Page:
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Elizabeth Weil, author of "No Cheating, No Dying."

Through double soundproofed doors, Elizabeth Weil and her husband entered the couples therapist's office. They'd gone to reinforce a "pretty good" marriage, but the therapist had other ideas. After just two sessions, she determined they were living in an "unappealing, maybe even unsalvageable conundrum."

It was an eye opener for Ms. Weil, a San Francisco-based journalist who convinced her hubby Dan that they should "apply" themselves in the ninth year of their marriage. She chronicles the journey – from sex therapy and group workshops to self-help books and the dreaded couples therapy – in No Cheating, No Dying, published last month.

By most standards, the couple's problems seem run of the mill, if not trivial: the ebb and flow of money; his "mono-manias" (nose-to-tail cooking and Russian bodybuilding among them); her inability to offer or accept praise; as well as her distaste for French kissing – one therapist suggests Ms. Weil fears she'll be "subsumed."

Why rock the boat? "I wasn't setting out to be the happiest wife," Ms. Weil wrote. "Nor did I need to know how my marriage ranked. I just wanted to find a way to protect all that was good in my marriage." She spoke with The Globe and Mail by phone.

Therapist Bernard Guerney, founder of the National Institute of Relationship Enhancement, argues that marriage is a teachable skill, kind of like tennis. Did that captivate you?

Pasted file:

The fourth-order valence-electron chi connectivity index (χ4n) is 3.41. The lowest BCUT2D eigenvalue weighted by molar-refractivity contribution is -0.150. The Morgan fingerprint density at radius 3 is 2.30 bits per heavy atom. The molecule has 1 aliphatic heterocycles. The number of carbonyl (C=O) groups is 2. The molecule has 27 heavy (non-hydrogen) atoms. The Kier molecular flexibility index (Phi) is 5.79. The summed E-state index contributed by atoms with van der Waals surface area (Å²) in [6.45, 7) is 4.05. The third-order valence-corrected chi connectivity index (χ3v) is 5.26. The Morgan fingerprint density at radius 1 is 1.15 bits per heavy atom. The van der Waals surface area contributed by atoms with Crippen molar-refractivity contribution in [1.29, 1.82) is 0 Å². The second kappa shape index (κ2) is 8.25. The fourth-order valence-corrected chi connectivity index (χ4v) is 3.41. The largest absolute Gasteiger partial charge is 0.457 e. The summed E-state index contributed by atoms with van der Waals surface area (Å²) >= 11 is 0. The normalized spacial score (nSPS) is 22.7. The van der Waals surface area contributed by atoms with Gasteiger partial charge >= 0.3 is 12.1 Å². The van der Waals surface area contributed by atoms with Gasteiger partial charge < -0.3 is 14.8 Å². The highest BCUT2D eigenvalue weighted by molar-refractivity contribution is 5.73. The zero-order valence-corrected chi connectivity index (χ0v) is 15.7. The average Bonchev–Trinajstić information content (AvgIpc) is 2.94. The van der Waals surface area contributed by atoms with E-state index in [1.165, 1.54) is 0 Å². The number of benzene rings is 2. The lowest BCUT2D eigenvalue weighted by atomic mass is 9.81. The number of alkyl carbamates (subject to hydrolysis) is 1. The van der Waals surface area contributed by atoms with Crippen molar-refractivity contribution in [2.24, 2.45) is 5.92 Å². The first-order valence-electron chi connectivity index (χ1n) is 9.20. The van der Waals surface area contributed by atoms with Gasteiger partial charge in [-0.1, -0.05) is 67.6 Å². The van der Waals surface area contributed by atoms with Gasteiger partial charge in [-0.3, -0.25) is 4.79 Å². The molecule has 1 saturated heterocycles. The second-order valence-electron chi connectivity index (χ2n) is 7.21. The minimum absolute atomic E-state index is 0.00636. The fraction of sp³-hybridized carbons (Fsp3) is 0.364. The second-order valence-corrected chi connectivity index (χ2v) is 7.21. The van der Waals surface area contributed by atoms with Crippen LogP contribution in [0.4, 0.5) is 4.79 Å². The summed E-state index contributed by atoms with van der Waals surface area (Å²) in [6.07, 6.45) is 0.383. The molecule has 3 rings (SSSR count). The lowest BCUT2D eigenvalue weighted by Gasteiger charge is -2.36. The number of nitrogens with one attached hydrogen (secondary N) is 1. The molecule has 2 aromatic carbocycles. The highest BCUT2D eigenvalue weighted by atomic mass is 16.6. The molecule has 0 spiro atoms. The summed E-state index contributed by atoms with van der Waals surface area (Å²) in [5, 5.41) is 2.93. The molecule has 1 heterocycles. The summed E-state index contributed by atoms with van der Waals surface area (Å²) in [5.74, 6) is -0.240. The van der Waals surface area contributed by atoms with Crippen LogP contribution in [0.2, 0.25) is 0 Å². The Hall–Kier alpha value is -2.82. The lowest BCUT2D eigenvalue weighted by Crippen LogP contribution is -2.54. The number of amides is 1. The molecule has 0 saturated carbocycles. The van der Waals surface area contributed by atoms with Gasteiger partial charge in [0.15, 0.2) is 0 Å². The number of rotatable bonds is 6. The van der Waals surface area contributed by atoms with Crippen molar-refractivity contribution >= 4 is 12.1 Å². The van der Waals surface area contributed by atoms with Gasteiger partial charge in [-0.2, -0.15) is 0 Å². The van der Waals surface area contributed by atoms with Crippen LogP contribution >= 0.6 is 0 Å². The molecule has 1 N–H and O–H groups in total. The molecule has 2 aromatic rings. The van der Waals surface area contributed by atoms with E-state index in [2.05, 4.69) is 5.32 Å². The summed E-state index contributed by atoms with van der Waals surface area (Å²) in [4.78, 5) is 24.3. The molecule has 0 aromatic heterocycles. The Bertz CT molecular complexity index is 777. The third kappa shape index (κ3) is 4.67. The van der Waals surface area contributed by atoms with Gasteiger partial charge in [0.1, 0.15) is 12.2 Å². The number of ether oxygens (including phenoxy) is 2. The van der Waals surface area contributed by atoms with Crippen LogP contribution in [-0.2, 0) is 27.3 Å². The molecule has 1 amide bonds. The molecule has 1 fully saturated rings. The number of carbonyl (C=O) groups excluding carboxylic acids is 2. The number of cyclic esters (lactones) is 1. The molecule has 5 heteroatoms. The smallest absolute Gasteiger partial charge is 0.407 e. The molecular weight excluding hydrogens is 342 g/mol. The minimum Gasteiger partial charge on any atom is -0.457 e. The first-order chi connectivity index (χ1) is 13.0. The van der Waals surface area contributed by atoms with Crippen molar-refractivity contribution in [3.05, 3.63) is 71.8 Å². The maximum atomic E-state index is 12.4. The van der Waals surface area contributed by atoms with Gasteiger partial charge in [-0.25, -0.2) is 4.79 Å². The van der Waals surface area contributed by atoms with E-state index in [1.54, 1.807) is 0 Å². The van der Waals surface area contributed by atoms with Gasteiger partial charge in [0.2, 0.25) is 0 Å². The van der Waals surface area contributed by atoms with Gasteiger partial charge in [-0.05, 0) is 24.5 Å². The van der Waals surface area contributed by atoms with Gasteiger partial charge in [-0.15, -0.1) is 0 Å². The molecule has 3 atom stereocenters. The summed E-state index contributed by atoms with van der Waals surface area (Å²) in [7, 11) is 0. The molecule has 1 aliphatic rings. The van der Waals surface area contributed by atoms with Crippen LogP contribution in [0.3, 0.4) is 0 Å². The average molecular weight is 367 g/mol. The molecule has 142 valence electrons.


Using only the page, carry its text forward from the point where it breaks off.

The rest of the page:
I realized that I knew so much about so many parts of life – how to be a good mother, how to take care of my physical health, how to run a faster half-marathon – and I hadn't brought that part of myself to bear on marriage at all. Guerney's analogy of tennis really struck me. This is something a person can get good at: You can practise in the same way you would practise tennis. There are people who know techniques, and there are fundamentals.

How exactly were you "bumbling along" in your marriage?

We weren't being deliberate. We were being passive in the sense of not trying, not reading books, not seeking out second opinions, just feeling that our life is going to go the way it's going to go. It was going pretty darn well, but we were just riding the currents of our lives.

But don't you also worry about "therapist-induced marital suicide"?

Bill Doherty, a writer, academic and psychologist, used the term in one paper. A lot of couples wait to go to therapy until they're really there to get divorced. Couples therapy is also a really complex and difficult modality. There are so many things going on in that room. There are two people: One person may want to leave the relationship, the other may not. The therapist may connect more with one person than the other. [Doherty's]point is that if you're not with [a therapist who's]good, it can really do damage.